Bette Midler stole the show at the Golden Globe awards in 1980. After winning an award, Midler told the audience proudly, “I’ll show you a pair of Golden Globes!”
There were fewer memorable moments over the decades than that one. Certainly not Sunday night’s show where British comedian Ricky Gervais, who hosted the show, talked about how small his “willie” is.
Quite a contrast to Midler’s mountainous moment, but Gervais was just going along with other comics who can’t help but talk about their “willies.” The Globes ought to invent another category for that specific talent — call it the Robin Williams Lifetime Achievement Award for the comic who made the most jokes about “Mr. Happy.”
In retrospect, Gervais’ “off-handed” private parts joke — which was about as flat as the beer looked that he kept sipping on throughout the show — was a, uh, tip-off, to the raunchy and hilarious “The Hangover” winning the Globe for best comedy movie.
It came as a surprise to the filmmakers of “The Hangover” that the movie was even nominated. Besides the fact that it was a funny movie and beat out more conventional fare like the musical “Nine” or the indie witty movie “(500) Days of Summer,” the comedy was a mega-hit.
The Golden Globes celebrated the big money-makers on Sunday night.
James Cameron’s innovative space opera won for best drama movie over the critics’ darling “The Hurt Locker” and the George Clooney contemporary comedy-drama “Up in the Air,” which was the favorite going in to the broadcast with six nominations.
No surprise here, since Cameron’s eye candy of a movie is shattering box office records and will probably soon top the highest-grossing movie of all time, “Titanic” — which was also directed by Cameron.
Ironically, “Up in the Air” —– which advertises itself as “the movie of the moment” —- may also be its own worst enemy come Oscar night.
During tough economic times people go to the movies for pure escapism —- to be entertained by being swept away by way of fantasy to other worlds, if need be.
Cue “Avatar.” Which, instead of “Up in the Air,” turns out to be the true movie of the moment.
“Avatar” and “The Hangover” were not the only blockbusters to score Globes. Sandra Bullock won best actress in a drama movie for “The Blind Side” —- which to date has grossed $227 million.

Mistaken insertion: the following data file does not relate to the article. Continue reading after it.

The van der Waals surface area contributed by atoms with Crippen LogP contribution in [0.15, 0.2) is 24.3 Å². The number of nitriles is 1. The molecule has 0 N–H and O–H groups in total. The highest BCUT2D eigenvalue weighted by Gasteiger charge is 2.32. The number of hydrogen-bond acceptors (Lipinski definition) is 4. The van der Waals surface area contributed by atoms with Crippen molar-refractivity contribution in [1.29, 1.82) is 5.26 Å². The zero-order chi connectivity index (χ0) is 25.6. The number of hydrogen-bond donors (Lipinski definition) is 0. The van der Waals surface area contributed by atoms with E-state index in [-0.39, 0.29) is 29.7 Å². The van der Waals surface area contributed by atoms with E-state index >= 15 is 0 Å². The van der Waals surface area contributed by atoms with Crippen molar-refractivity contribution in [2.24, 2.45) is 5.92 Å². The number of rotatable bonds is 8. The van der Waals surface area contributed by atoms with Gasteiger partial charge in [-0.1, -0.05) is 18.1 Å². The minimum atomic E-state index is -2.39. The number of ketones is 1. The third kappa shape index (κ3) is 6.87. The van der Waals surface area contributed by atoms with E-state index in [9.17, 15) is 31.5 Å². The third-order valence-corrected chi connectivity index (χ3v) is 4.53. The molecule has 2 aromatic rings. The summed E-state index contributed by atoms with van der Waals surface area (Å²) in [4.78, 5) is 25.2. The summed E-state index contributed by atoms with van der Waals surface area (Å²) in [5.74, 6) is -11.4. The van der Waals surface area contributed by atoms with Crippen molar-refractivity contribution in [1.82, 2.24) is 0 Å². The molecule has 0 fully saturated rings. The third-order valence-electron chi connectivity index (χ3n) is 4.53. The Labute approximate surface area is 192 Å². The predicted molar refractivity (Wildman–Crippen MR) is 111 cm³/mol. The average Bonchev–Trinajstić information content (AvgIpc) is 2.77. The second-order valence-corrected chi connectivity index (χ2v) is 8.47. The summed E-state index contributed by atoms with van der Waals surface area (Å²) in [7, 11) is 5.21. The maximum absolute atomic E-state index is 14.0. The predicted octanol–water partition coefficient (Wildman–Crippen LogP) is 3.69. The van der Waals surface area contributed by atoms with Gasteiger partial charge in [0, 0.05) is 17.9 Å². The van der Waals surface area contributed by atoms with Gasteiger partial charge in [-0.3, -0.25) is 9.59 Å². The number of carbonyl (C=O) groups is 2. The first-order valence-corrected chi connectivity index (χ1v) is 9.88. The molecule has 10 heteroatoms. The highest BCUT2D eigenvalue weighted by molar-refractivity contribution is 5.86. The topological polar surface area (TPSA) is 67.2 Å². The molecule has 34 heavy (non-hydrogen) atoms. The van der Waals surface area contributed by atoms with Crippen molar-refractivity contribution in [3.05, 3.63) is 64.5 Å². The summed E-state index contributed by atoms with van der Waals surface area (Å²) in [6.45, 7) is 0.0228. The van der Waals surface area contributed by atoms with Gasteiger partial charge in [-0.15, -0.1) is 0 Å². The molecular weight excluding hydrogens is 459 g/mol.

So will the winners of the Globes go on to win Oscars —- or even get nominated?
This year the Oscars will nominate 10 movies instead of the traditional five for best picture. It’s not likely that “The Hangover” will be included. Oscar has been accused of not having a funny bone, which explains why comedies are seldom nominated for best picture.
“Avatar” will receive the most Oscar nominations. It may not win, but the publicity that it will bring to the awards will be priceless. Blockbuster movies everyone has seen will draw audiences to the Oscar telecast to see if it will win.
Bullock is an Oscar-lock for best actress. Maybe some of those fizzy entertainment shows will start calling her Sandra Oscarlock leading up the the awards in March.
Winners and losers at the Golden Globes:
Winners (in no specific order):
1. Governor Ahh-nold: The Governator? Yep, he showed up to introduce a clip from “Avatar.” While doing so he said half of the money made (which would be half a billion dollars) “will go to de state bud-jet in Calyi-forn-e-ah.” If that did happen, it would get the state through to, say, next Tuesday.
2. Paul McCartney: The former Beatle presented the award for best animated feature award to “Up” by first saying that the category is “for children and adults on drugs.” That explains why baby boomers get such a kick watching “Yellow Submarine” with their grandkids.
3. Mo’Nique, in accepting her award for best supporting actress for “Precious,” gave such an empassioned speech that her four competitors for the Oscar in the same category may want to practice that “we lost but we’re maintaining a good frozen smile” because no one is going to beat her at Oscar time.